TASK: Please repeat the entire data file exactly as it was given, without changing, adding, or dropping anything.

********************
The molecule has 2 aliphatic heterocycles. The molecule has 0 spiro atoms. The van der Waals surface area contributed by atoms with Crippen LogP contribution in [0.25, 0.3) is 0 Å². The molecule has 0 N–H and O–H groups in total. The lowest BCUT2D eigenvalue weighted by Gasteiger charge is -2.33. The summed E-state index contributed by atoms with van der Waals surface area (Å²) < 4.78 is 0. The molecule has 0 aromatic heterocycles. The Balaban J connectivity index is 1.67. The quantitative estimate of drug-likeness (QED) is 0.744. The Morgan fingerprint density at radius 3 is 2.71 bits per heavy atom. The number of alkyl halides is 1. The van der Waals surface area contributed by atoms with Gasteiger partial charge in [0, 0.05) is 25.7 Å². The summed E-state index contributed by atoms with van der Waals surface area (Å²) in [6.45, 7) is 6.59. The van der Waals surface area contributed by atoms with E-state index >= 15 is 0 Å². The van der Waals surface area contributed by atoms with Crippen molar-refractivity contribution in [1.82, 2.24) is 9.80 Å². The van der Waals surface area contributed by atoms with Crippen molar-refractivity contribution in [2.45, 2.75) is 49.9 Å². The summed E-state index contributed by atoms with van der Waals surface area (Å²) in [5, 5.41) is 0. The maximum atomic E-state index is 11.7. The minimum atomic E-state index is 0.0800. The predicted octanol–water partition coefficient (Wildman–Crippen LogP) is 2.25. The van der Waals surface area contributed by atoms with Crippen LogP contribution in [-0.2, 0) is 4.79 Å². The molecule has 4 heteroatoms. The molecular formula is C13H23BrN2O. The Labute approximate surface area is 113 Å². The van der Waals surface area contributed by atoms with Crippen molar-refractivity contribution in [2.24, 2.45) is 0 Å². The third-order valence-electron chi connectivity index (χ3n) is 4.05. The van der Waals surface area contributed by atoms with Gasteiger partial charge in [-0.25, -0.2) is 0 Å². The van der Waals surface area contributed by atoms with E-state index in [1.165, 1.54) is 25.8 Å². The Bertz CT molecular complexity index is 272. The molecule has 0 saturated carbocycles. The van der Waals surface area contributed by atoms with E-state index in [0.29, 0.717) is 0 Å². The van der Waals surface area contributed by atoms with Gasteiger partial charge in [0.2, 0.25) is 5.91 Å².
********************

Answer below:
The molecule has 2 aliphatic heterocycles. The molecule has 0 spiro atoms. The van der Waals surface area contributed by atoms with Crippen LogP contribution in [0.25, 0.3) is 0 Å². The molecule has 0 N–H and O–H groups in total. The lowest BCUT2D eigenvalue weighted by Gasteiger charge is -2.33. The summed E-state index contributed by atoms with van der Waals surface area (Å²) < 4.78 is 0. The molecule has 0 aromatic heterocycles. The Balaban J connectivity index is 1.67. The quantitative estimate of drug-likeness (QED) is 0.744. The Morgan fingerprint density at radius 3 is 2.71 bits per heavy atom. The number of alkyl halides is 1. The van der Waals surface area contributed by atoms with Gasteiger partial charge in [0, 0.05) is 25.7 Å². The summed E-state index contributed by atoms with van der Waals surface area (Å²) in [6.45, 7) is 6.59. The van der Waals surface area contributed by atoms with E-state index >= 15 is 0 Å². The van der Waals surface area contributed by atoms with Crippen molar-refractivity contribution in [1.82, 2.24) is 9.80 Å². The van der Waals surface area contributed by atoms with Crippen molar-refractivity contribution in [2.45, 2.75) is 49.9 Å². The summed E-state index contributed by atoms with van der Waals surface area (Å²) in [5, 5.41) is 0. The maximum atomic E-state index is 11.7. The minimum atomic E-state index is 0.0800. The predicted octanol–water partition coefficient (Wildman–Crippen LogP) is 2.25. The van der Waals surface area contributed by atoms with Crippen LogP contribution in [-0.2, 0) is 4.79 Å². The molecule has 4 heteroatoms. The molecular formula is C13H23BrN2O. The Labute approximate surface area is 113 Å². The van der Waals surface area contributed by atoms with Crippen molar-refractivity contribution in [2.24, 2.45) is 0 Å². The third-order valence-electron chi connectivity index (χ3n) is 4.05. The van der Waals surface area contributed by atoms with Gasteiger partial charge in [-0.25, -0.2) is 0 Å². The van der Waals surface area contributed by atoms with E-state index in [1.165, 1.54) is 25.8 Å². The Bertz CT molecular complexity index is 272. The molecule has 0 saturated carbocycles. The van der Waals surface area contributed by atoms with E-state index in [0.29, 0.717) is 0 Å². The van der Waals surface area contributed by atoms with Gasteiger partial charge in [0.2, 0.25) is 5.91 Å².